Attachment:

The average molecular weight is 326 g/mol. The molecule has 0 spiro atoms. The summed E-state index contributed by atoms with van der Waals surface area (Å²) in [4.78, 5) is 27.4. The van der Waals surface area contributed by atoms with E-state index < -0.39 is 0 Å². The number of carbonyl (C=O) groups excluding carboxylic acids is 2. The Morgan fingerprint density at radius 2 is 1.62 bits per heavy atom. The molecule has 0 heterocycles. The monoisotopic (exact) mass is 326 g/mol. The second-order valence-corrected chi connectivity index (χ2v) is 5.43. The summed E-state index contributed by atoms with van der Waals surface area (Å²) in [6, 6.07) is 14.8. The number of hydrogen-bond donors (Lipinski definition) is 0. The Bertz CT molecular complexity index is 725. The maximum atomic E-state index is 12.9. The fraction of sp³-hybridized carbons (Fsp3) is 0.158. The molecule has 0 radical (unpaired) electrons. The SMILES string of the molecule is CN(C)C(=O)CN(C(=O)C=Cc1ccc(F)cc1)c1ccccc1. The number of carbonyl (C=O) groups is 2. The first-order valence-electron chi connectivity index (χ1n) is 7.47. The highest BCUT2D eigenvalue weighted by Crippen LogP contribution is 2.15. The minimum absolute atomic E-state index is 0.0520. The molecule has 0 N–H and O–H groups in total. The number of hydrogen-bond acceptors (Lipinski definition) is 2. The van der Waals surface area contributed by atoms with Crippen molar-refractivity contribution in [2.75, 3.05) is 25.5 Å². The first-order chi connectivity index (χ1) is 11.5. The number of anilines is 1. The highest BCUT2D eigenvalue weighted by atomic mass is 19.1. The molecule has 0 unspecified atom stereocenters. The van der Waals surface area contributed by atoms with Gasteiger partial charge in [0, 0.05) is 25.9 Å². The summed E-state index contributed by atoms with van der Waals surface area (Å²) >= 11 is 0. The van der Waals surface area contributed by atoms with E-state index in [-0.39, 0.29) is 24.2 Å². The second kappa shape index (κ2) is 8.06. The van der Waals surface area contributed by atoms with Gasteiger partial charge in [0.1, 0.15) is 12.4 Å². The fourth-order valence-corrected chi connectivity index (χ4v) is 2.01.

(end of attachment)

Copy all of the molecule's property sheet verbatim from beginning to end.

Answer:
The average molecular weight is 326 g/mol. The molecule has 0 spiro atoms. The summed E-state index contributed by atoms with van der Waals surface area (Å²) in [4.78, 5) is 27.4. The van der Waals surface area contributed by atoms with E-state index < -0.39 is 0 Å². The number of carbonyl (C=O) groups excluding carboxylic acids is 2. The Morgan fingerprint density at radius 2 is 1.62 bits per heavy atom. The molecule has 0 heterocycles. The monoisotopic (exact) mass is 326 g/mol. The second-order valence-corrected chi connectivity index (χ2v) is 5.43. The summed E-state index contributed by atoms with van der Waals surface area (Å²) in [6, 6.07) is 14.8. The number of hydrogen-bond donors (Lipinski definition) is 0. The Bertz CT molecular complexity index is 725. The maximum atomic E-state index is 12.9. The fraction of sp³-hybridized carbons (Fsp3) is 0.158. The molecule has 0 radical (unpaired) electrons. The SMILES string of the molecule is CN(C)C(=O)CN(C(=O)C=Cc1ccc(F)cc1)c1ccccc1. The number of carbonyl (C=O) groups is 2. The first-order valence-electron chi connectivity index (χ1n) is 7.47. The highest BCUT2D eigenvalue weighted by Crippen LogP contribution is 2.15. The minimum absolute atomic E-state index is 0.0520. The molecule has 0 N–H and O–H groups in total. The number of hydrogen-bond acceptors (Lipinski definition) is 2. The van der Waals surface area contributed by atoms with Crippen molar-refractivity contribution in [2.75, 3.05) is 25.5 Å². The first-order chi connectivity index (χ1) is 11.5. The number of anilines is 1. The highest BCUT2D eigenvalue weighted by atomic mass is 19.1. The molecule has 0 unspecified atom stereocenters. The van der Waals surface area contributed by atoms with Gasteiger partial charge in [0, 0.05) is 25.9 Å². The summed E-state index contributed by atoms with van der Waals surface area (Å²) >= 11 is 0. The van der Waals surface area contributed by atoms with E-state index in [-0.39, 0.29) is 24.2 Å². The second kappa shape index (κ2) is 8.06. The van der Waals surface area contributed by atoms with Gasteiger partial charge in [0.1, 0.15) is 12.4 Å². The fourth-order valence-corrected chi connectivity index (χ4v) is 2.01.